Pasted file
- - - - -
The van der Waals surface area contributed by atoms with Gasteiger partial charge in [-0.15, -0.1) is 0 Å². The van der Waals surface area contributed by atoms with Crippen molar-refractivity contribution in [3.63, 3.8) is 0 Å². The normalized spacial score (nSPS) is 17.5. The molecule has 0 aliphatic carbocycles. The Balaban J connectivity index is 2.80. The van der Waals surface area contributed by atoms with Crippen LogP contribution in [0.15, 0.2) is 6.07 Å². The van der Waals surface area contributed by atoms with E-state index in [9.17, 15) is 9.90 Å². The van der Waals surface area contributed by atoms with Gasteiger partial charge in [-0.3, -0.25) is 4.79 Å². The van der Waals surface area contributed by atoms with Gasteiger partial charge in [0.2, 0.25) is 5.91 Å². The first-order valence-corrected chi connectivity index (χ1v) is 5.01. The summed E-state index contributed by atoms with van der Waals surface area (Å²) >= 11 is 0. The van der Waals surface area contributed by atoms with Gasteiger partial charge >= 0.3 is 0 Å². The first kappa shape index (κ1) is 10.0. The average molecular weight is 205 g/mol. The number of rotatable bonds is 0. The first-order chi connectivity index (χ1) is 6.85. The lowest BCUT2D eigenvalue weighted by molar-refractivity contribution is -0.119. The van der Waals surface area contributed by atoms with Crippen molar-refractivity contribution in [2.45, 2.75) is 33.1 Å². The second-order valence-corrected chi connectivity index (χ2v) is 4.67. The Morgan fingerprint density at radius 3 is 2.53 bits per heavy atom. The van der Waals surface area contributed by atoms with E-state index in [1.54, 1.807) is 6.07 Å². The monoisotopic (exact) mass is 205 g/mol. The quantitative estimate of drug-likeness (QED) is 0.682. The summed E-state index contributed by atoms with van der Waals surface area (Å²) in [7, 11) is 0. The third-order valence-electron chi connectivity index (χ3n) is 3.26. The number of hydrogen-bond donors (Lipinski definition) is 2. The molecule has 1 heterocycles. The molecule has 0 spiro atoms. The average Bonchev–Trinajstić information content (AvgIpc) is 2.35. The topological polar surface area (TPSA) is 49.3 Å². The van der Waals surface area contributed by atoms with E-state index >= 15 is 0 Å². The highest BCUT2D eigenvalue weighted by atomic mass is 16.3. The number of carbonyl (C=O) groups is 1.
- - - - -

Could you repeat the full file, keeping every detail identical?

The van der Waals surface area contributed by atoms with Gasteiger partial charge in [-0.15, -0.1) is 0 Å². The van der Waals surface area contributed by atoms with Crippen molar-refractivity contribution in [3.63, 3.8) is 0 Å². The normalized spacial score (nSPS) is 17.5. The molecule has 0 aliphatic carbocycles. The Balaban J connectivity index is 2.80. The van der Waals surface area contributed by atoms with Crippen LogP contribution in [0.15, 0.2) is 6.07 Å². The van der Waals surface area contributed by atoms with E-state index in [9.17, 15) is 9.90 Å². The van der Waals surface area contributed by atoms with Gasteiger partial charge in [-0.3, -0.25) is 4.79 Å². The van der Waals surface area contributed by atoms with Gasteiger partial charge in [0.2, 0.25) is 5.91 Å². The first-order valence-corrected chi connectivity index (χ1v) is 5.01. The summed E-state index contributed by atoms with van der Waals surface area (Å²) >= 11 is 0. The van der Waals surface area contributed by atoms with Gasteiger partial charge >= 0.3 is 0 Å². The first kappa shape index (κ1) is 10.0. The average molecular weight is 205 g/mol. The number of rotatable bonds is 0. The first-order chi connectivity index (χ1) is 6.85. The lowest BCUT2D eigenvalue weighted by molar-refractivity contribution is -0.119. The van der Waals surface area contributed by atoms with Crippen molar-refractivity contribution in [2.45, 2.75) is 33.1 Å². The second-order valence-corrected chi connectivity index (χ2v) is 4.67. The Morgan fingerprint density at radius 3 is 2.53 bits per heavy atom. The van der Waals surface area contributed by atoms with E-state index in [1.54, 1.807) is 6.07 Å². The monoisotopic (exact) mass is 205 g/mol. The quantitative estimate of drug-likeness (QED) is 0.682. The summed E-state index contributed by atoms with van der Waals surface area (Å²) in [7, 11) is 0. The third-order valence-electron chi connectivity index (χ3n) is 3.26. The number of hydrogen-bond donors (Lipinski definition) is 2. The molecule has 1 heterocycles. The molecule has 0 spiro atoms. The average Bonchev–Trinajstić information content (AvgIpc) is 2.35. The topological polar surface area (TPSA) is 49.3 Å². The van der Waals surface area contributed by atoms with E-state index >= 15 is 0 Å². The highest BCUT2D eigenvalue weighted by atomic mass is 16.3. The number of carbonyl (C=O) groups is 1.